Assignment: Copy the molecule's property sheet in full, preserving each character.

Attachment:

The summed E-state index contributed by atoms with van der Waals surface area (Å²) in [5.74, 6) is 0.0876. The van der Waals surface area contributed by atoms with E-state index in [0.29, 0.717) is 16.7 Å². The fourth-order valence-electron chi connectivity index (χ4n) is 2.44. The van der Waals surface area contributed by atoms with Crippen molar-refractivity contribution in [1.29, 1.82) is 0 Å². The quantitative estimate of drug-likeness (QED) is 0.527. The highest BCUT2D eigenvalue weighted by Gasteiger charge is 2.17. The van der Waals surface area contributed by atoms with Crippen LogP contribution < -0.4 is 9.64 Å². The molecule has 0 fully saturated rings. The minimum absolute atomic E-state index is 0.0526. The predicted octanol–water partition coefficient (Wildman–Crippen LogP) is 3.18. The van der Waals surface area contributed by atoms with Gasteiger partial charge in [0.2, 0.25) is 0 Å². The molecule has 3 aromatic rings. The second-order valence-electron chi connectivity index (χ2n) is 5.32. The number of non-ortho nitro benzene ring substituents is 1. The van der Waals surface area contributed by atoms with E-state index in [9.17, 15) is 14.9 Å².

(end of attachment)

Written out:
The summed E-state index contributed by atoms with van der Waals surface area (Å²) in [5.74, 6) is 0.0876. The van der Waals surface area contributed by atoms with E-state index in [0.29, 0.717) is 16.7 Å². The fourth-order valence-electron chi connectivity index (χ4n) is 2.44. The van der Waals surface area contributed by atoms with Crippen molar-refractivity contribution in [1.29, 1.82) is 0 Å². The quantitative estimate of drug-likeness (QED) is 0.527. The highest BCUT2D eigenvalue weighted by Gasteiger charge is 2.17. The van der Waals surface area contributed by atoms with Crippen LogP contribution < -0.4 is 9.64 Å². The molecule has 0 fully saturated rings. The minimum absolute atomic E-state index is 0.0526. The predicted octanol–water partition coefficient (Wildman–Crippen LogP) is 3.18. The van der Waals surface area contributed by atoms with Gasteiger partial charge in [0.2, 0.25) is 0 Å². The molecule has 3 aromatic rings. The second-order valence-electron chi connectivity index (χ2n) is 5.32. The number of non-ortho nitro benzene ring substituents is 1. The van der Waals surface area contributed by atoms with E-state index in [9.17, 15) is 14.9 Å².